Ala GCT 20.23 0.28 Thr ACT 13.24 0.23 Ser TCT 13.51 0.18 Pro CCT 18.03 0.29
Ala GCC 28.43 0.40 Thr ACC 21.52 0.38 Ser TCC 17.37 0.23 Pro CCC 20.51 0.33

The table can be used to estimate the likelihood of a sequence coding for a protein.

Indeed, by comparing the frequency of codons in a region of an species genome read in a given frame with the typical frequency of codons in the species genes, it is possible to estimate a likelihood of the region coding for a protein in such a frame.

Regions in which codons are used with frequencies similar to the typical species codon frequencies are likely to code for genes. This idea was first introduced by Staden and McLahlan staden:1982a. In the practice, the likelihood can be computed in a number of different ways. Here we compute it as a log-likelihood ratio.

Let $F(c)$ be the frequency (probability) of codon $c$ in the genes of the species under consideration (from the codon usage table above)

Then, given a sequence of codons $C = C_1 C_2
\cdots C_m$, and assuming independence between adjacent codons

P(C) = F(C_1) F(C_2) \cdots F(C_m)

is the probability of finding the sequence of codons $C$ knowing that $C$ codes for a protein.

For instance, if $S$ is the sequence S=AGGACG, when read in frame 1, it results in the sequence of codons $C_1^1 = {\tt AGG}$, $C_2^1 = {\tt ACG}$.


P^1(S)=P(C^1) = F({\tt AGG}) F({\tt ACG})

Substituting the appropriate values from the codon usage table we obtain

P^1(S)=P(C^1) = 0.013 \times 0.007 = 0.000091

On the other hand, let $F_0(c)$ be the frequency of codon $c$ in a non-coding sequence.

\begin{displaymath}P_0(S) = P_0(C) = F_0(C_1) F_0(C_2) \cdots F_0(C_m)\end{displaymath}

is the probability of finding the sequence $S$ if $C$ is non-coding.

Assuming the random model of coding DNA, $F_0 (c) = 1/64 = 0.0156$ for all codons, and $P_0$ for the above sequence of codons $C$ would be

P_0(C)= 0.0156 \times 0.0156 = 0.000244

That is, the codons AGG and ACG are less common than expected in protein coding sequences. This makes rather unlikely (but not impossible) that this sequence codes for a protein in this particular frame.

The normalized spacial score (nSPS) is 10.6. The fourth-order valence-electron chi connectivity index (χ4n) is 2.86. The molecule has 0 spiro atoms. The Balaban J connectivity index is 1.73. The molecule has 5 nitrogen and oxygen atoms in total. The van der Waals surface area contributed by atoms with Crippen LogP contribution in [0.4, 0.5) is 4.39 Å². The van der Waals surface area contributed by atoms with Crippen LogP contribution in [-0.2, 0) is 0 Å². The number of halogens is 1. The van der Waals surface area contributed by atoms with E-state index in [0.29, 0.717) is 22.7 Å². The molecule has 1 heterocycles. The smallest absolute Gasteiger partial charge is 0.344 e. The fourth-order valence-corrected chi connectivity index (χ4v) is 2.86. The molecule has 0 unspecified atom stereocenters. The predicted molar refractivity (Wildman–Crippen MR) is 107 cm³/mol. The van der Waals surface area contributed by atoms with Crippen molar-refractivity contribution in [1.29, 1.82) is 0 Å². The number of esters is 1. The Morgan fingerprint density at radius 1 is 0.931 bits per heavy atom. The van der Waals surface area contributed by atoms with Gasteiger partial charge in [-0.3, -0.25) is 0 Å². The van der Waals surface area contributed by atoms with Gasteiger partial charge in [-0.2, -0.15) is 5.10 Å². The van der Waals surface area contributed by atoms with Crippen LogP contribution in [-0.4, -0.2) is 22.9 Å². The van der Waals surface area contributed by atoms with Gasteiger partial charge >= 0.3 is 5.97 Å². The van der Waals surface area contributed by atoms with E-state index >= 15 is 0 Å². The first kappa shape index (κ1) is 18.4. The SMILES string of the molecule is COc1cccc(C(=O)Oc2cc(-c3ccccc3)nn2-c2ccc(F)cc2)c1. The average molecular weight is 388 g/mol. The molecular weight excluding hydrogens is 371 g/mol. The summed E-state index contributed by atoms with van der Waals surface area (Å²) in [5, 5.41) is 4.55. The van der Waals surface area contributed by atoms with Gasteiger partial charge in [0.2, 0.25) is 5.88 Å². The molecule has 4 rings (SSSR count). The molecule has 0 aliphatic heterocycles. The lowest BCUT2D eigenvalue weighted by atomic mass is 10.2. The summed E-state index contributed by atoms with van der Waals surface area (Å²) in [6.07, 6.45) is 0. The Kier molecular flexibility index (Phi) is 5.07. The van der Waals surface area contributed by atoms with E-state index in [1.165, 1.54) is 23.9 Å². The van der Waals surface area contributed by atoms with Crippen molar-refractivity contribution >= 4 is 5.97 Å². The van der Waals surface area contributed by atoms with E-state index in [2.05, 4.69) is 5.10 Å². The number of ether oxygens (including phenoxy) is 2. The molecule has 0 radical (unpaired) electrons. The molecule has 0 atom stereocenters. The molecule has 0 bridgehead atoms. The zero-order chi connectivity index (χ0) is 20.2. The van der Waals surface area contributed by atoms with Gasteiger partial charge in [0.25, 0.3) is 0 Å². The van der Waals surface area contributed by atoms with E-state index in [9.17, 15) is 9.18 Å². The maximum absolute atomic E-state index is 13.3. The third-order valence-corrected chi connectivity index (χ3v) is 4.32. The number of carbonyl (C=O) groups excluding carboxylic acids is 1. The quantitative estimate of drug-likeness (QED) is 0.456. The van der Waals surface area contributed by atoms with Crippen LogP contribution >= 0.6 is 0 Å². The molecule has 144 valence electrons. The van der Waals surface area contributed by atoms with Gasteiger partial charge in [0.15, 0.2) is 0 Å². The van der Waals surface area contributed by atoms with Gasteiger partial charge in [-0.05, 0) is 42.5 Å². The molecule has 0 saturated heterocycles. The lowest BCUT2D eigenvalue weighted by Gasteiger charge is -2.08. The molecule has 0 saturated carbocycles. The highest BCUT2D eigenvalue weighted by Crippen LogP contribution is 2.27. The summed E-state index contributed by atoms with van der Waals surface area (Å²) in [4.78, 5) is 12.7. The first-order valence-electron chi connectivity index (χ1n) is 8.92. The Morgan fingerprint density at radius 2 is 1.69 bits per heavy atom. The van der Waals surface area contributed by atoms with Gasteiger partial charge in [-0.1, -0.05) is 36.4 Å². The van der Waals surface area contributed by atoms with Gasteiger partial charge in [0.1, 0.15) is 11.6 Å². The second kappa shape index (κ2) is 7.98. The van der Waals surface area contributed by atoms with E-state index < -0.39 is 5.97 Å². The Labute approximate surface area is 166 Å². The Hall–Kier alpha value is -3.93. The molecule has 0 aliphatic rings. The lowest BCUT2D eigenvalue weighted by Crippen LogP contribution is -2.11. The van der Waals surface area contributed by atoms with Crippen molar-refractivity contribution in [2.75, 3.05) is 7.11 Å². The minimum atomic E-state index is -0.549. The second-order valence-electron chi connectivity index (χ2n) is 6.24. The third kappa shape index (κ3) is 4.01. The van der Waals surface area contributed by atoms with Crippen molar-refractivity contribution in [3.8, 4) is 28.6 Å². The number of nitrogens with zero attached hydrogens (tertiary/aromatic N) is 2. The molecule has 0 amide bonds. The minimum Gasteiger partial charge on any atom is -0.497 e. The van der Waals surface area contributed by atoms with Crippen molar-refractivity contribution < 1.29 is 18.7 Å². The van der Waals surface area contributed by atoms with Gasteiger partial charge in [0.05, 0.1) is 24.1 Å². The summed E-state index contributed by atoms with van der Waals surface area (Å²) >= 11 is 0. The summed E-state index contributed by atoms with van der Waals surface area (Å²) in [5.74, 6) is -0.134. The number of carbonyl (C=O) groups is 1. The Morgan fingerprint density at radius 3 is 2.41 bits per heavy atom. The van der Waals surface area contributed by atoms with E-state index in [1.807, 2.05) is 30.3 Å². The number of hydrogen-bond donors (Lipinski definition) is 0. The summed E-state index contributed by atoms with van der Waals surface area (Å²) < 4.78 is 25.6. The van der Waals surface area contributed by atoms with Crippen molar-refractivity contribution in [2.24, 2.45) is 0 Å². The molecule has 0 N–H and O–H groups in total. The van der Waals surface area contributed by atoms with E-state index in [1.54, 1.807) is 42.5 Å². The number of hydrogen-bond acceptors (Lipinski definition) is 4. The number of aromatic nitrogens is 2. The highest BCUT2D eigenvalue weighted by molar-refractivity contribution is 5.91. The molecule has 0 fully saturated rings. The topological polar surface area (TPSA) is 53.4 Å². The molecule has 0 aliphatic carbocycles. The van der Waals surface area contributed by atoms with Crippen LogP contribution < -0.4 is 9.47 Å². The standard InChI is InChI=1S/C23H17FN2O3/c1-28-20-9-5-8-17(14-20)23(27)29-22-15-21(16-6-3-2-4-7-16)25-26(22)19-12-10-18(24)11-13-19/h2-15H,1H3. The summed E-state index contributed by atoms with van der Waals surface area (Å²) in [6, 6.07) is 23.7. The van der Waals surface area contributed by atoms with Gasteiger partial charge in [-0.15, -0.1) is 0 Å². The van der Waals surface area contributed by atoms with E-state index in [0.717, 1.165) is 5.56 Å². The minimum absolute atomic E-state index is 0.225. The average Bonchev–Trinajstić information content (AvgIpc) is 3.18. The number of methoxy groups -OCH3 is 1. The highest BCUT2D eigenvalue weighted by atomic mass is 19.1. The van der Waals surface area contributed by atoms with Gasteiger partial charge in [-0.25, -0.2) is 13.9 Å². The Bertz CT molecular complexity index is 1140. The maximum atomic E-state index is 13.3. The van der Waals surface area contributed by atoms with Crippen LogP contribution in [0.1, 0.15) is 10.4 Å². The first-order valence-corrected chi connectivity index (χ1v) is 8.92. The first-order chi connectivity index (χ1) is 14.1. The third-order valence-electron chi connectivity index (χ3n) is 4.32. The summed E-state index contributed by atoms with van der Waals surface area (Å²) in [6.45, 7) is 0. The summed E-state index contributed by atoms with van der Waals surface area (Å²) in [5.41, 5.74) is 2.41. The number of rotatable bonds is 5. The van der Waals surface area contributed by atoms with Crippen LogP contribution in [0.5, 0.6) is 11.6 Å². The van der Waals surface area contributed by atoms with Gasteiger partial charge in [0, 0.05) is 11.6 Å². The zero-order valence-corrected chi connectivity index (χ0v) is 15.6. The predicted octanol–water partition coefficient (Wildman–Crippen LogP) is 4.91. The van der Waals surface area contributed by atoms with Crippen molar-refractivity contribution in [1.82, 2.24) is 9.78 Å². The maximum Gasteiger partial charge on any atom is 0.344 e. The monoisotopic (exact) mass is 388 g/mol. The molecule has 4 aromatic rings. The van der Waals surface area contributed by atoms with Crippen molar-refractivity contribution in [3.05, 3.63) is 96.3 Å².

In the practice, we compute a log-likelihood ratio. The log-likelihood ratio for $S$ coding in frame $1$, $LP^1$, is

\begin{displaymath}LP^1(S) = \log \frac{P^1(S)}{P_0(S)} = \log (0.000091/0.000244) = \log(0.373) = -0.428\end{displaymath}

The log-likelihood ratios for $S$ coding in frames $2$, and $3$ ($LP^2$ and $LP^3$) are computed in a similar way. Next above log-likelihood ratios in the three frames computed on a real exon, and on a real intron sequence.

exon sequence intron sequence
coding frame non coding frames frame 1 frame 2 frame 3
24.06 -16.13 -3.16 -14.36 -23.74 -19.67

As it can be seen, in this case the log-likelihood ratio $LP$ is indeed greater than zero in the coding frame of the exon sequence, while is smaller than zero in the non-coding frames of the exon sequence and in all frames of the intron sequence.

The distribution of the scores of the Codon Usage log-likelihood ratios in the larger sets of intron and exon sequences are shown below

As it is possible to see, although the distributions are clearly distinct, there is substantial overlap between the Codon Usage scores in the sets of intron and exon sequences. As we will see, this is a general situation for all coding statistics.

In the practice, the problem is not usually to determine the likelihood that a given sequence is coding or not, but to locate the (usually small) coding regions within large genomic sequences. The typical procedure is to compute the value of a coding statistic in successive (usually overlapping) windows (an sliding window), and record the value of the statistic for each of the windows. This generates a profile along the sequence in which peaks may point to the coding regions and valleys to the non-coding ones.

Below, we plot the result of sliding a window of length 120 bp, the distance between consecutive windows being 10 bp, computing $LP$ in the three different frames, and plotting the highest value obtained. The test sequence used is 2000 bp genomic region coding for the human $\beta$-globin gene. In this case, the codon usage log-likelihood profile reproduces fairly well the exonic structure of this gene

More information

Search by Content. Adapted from Guigo, R. ``DNA Composition, Codon Usage and Exon Prediction'' in Bishop M. ed , GENETIC DATABASES, Academic Press, 1999.